It is always best to feed a high-quality, balanced ferret kibble as this will be designed with their species-specific nutritional needs in mind. Although cats and ferrets are both obligate carnivores (high levels of meat protein are essential), there are some differences in their dietary requirements too. Ferrets have a very short digestive tract and need diets that are very high protein and low fibre. Many cat foods can have the incorrect balance between protein and fibre, which could lead to health problems longer-term.
Ferrets produce a musky smell from the scent glands in their skin. This is one of the ways that they communicate with each other and can be minimised with proper hygiene and grooming. Ferrets don’t like living in a smelly house either! You can train ferrets to use a litter tray, which should be cleaned out daily. The rest of their cage should be cleaned out on a weekly basis, at a minimum. You can use a pet-safe cleaning and deodorising spray, such as our Keep it Clean in lemon or lavender from our Tiny Friends Farm range, but this does not replace regular cleaning. Some owners bathe their ferrets, but this should not be done too regularly as it can upset their natural oil production and lead to skin complaints. Only use specially designed ferret shampoos recommended by your local pet retailer.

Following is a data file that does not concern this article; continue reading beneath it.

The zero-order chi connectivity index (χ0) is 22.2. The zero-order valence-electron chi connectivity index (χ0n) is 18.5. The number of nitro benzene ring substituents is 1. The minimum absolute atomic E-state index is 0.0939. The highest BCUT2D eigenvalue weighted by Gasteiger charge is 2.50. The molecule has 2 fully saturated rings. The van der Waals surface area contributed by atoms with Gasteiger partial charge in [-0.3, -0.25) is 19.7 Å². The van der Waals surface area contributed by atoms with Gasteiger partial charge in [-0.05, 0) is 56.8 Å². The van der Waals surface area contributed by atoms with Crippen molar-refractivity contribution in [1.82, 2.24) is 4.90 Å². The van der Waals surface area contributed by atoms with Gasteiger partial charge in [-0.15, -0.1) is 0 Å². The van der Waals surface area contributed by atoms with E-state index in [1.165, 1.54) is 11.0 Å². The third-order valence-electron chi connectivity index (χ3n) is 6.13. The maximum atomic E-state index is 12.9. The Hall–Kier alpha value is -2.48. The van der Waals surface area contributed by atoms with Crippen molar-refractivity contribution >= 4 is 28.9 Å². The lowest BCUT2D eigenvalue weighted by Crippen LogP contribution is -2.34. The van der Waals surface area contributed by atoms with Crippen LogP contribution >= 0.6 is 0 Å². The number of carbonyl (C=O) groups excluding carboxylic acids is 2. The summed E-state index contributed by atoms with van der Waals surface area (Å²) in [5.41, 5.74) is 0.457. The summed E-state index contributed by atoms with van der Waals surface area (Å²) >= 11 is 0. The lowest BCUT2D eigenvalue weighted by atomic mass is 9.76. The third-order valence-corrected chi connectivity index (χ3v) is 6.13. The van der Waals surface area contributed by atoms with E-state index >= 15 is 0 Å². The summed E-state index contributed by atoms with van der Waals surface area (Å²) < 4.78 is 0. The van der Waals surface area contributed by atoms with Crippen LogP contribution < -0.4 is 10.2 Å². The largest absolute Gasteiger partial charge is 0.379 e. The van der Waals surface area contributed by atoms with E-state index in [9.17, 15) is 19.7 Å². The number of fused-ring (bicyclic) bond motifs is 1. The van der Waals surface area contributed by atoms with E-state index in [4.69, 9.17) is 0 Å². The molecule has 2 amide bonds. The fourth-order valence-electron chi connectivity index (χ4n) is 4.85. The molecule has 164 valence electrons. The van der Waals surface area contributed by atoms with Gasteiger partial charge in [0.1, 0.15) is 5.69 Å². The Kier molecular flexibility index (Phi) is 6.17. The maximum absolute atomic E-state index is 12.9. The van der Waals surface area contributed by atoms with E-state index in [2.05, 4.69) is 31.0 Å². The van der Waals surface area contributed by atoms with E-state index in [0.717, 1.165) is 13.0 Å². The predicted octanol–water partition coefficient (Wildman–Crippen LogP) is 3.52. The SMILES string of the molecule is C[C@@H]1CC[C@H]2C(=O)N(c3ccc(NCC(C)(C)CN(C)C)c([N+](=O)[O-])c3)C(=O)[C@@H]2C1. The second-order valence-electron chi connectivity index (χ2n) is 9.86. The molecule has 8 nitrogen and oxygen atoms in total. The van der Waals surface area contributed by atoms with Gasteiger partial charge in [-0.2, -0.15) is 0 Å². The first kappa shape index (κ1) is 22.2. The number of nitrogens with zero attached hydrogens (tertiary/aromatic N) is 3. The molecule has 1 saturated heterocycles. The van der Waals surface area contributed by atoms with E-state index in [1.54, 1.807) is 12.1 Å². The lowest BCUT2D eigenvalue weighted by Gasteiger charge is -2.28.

Most ferrets will be happier kept in pairs or small groups, and ferrets who were littermates or have grown up together can form very strong bonds. Some individuals prefer to be housed alone, especially if they have grown up without other ferrets for company. However, they will need a lot of interaction with their owner as they can become stressed from lack of socialising.
Pets devour over 200 million portions of our pet food and treats every year. If your pet hasn’t tried our food yet, you can find out more about our irresistibly tasty small pet food and treats here.